4. Retailers that prioritize employee engagement are more successful, report says

A recent report from Retail Systems Research reveals which worker-focused incentives successful retail companies have implemented since the pandemic.

The report defines companies with sales growth rates above 7% as “winners.”







(Image via)

Sixty-one percent of winning retail companies say they offer more flexible scheduling for employees, while just 33% of all other companies say the same.

Additionally, winners outrank all other companies on things like increased pay scale, incentives for employees to stay and excellent worker pay and benefits. Learning and development is a priority for winning companies, too. Nearly half of winners say they use consumer-grade technology “to maximize employee productivity and engagement.”

“(T)hose wishing to work in retail (and excel there) have their veritable pick of the litter these days,” the report says. “Winners recognize this and act accordingly. As a result, they offer more flexibility into their scheduling AND they use more consumer-grade technologies to make the learning curve associated with using ‘store technologies’ easier and shorter for associates.”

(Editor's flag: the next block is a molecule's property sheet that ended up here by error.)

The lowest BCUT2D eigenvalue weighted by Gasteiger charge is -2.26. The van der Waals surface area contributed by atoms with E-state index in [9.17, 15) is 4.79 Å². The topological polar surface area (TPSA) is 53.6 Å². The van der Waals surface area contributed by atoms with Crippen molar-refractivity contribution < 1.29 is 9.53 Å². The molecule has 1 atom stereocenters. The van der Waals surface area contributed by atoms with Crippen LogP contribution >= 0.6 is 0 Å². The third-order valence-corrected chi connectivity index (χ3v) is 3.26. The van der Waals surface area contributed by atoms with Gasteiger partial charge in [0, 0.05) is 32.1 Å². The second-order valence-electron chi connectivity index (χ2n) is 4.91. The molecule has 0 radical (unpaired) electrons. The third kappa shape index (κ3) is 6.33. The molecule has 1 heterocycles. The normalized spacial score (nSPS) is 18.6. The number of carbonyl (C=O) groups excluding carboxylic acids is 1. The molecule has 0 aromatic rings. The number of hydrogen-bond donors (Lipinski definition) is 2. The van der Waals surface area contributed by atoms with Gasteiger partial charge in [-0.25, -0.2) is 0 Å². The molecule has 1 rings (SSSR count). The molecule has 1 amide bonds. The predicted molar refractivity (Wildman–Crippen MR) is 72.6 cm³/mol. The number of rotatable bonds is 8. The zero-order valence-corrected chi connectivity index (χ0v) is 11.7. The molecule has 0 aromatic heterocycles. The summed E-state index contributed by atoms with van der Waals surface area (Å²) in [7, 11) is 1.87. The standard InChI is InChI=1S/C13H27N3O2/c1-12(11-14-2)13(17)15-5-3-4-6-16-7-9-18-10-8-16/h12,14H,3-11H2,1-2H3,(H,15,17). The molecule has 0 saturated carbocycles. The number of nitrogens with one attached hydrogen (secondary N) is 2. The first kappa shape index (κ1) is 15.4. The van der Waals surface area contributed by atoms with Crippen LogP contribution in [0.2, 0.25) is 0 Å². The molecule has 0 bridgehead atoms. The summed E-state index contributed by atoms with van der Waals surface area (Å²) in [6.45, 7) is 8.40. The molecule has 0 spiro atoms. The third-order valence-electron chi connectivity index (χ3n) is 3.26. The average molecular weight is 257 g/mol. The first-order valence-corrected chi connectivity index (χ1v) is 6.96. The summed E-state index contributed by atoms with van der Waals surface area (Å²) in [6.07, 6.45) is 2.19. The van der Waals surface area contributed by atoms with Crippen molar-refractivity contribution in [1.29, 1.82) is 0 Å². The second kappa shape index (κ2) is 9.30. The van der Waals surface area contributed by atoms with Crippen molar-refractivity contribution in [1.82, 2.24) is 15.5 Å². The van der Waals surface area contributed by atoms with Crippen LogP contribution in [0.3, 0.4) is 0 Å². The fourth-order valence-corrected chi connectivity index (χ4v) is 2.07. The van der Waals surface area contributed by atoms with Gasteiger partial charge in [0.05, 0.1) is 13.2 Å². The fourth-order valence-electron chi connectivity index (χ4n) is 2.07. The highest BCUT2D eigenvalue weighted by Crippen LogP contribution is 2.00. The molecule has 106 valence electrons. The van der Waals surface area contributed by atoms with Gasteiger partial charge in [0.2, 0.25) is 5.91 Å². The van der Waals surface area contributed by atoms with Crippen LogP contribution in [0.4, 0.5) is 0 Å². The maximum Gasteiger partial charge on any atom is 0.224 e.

Theses numbers illustrate why the value of employee engagement isn’t limited to white-collar jobs. Workers in other sectors, like retail, manufacturing and food service also benefit from enhanced employee experience tactics — which can increase retention and productivity, and in this case, increase sales as well.

5. How about some good news?

This week, let’s draw inspiration from:

Take good care of yourselves, comms champions, and keep up the good work.


2 Responses to “Zuckerberg’s harsh message to employees, workers react to EA’s Twitter gaffe”

    Deborah Hurwitz says:


    I joined the training workshop with RCG: Writing and Editing for Internal Communicators on June 21, but I was called away to join another call. Is there a PPT and/or recording you can send?

    Much appreciated.

    Kind regards,
    Deborah Hurwitz